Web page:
The undisputed facts as testified to by the plaintiff's witnesses and upon which the decision of the case must turn are these. The plaintiff testified, that on the 23rd of October, 1910, she returned to her home from the cemetery, in Baltimore City on a car of the United Railways, and the car stopped at Park and North avenues; that it stopped on the far side of the crossing, and she got off the rear platform of the car, and that after she got off, and down to the pavement, she looked up the street to the right, to the west on North avenue, and saw no automobile and heard no horn or whistle, and as "I took two or three steps, I don't know whether I screamed or somebody else, I saw brass in front of me, and that is all I know." She did not remember what part of the car struck her, but it was her intention to make the pavement, and go up the street. She testified on cross-examination, that she had on a thin veil, but her vision and hearing were good, and had always been good; that she looked to her right, up to where the automobile came from, and did not see or hear a machine, and then she started for the pavement.
The witness Mapp, who had an uninterrupted view of the accident testified, that at the time of the collision he was standing in Campbell's drug store on the corner, in the window, looking out; while sitting there, he saw the street car come down and stop on the far side, as the car stopped, the plaintiff got off and took two steps, that is two steps after she reached the pavement. He saw the machine strike her, knock her down, and throw her under the car, and she was jammed in between the front wheel on the left-hand side of the automobile going east. She was edged in between the front wheel, the lower part and the engine, on the front part of the car. The automobile dragged her, at least half the length of a street car. The machine was then lifted and she was taken up and carried into the drug store.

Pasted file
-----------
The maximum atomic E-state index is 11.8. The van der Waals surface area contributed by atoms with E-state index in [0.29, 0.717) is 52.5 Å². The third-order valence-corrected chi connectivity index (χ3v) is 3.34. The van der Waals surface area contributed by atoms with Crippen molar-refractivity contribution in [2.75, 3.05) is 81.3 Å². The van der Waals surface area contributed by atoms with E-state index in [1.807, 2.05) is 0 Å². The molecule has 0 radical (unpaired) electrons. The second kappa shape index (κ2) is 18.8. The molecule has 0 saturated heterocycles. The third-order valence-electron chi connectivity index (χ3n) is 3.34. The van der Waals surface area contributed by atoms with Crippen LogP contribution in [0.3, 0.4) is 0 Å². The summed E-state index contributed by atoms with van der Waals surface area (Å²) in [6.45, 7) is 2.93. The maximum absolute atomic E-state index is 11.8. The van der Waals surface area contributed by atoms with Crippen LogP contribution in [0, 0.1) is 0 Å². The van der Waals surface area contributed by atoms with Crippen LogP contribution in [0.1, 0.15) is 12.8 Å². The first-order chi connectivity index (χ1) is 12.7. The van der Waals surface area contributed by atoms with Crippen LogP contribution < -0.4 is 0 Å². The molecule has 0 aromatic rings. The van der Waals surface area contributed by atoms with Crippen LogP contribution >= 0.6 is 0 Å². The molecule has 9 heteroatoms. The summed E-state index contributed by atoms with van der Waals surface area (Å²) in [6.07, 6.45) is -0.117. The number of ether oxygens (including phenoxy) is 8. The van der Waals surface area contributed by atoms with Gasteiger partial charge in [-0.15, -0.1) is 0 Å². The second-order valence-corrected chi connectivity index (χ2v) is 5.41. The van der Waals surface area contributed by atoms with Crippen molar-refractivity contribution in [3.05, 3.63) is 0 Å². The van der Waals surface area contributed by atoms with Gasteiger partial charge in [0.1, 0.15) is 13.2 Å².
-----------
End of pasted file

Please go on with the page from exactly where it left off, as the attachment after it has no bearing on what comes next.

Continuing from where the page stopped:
He further testified, that North avenue runs northwest and southeast and Park avenue runs pretty near north and south; and from the position that he occupied in the window, he could easily see up North avenue to the west side of the street where the car stopped, and where the accident occurred. Park avenue at that point is the average width of a Baltimore street, but not as wide as North avenue; that the automobile was going east in the same direction with the street car, and when he first saw the machine it was "just a little above the west side of Park avenue," and it was at this time that the plaintiff alighted from the car. He saw the plaintiff look toward the machine when she got off the car, and then started for the curb. When she got off she took one step and then made a look and then started to go forward because she couldn't go anywhere else, and the left wheel of the car hit her. This is the north side of the machine, the machine going east.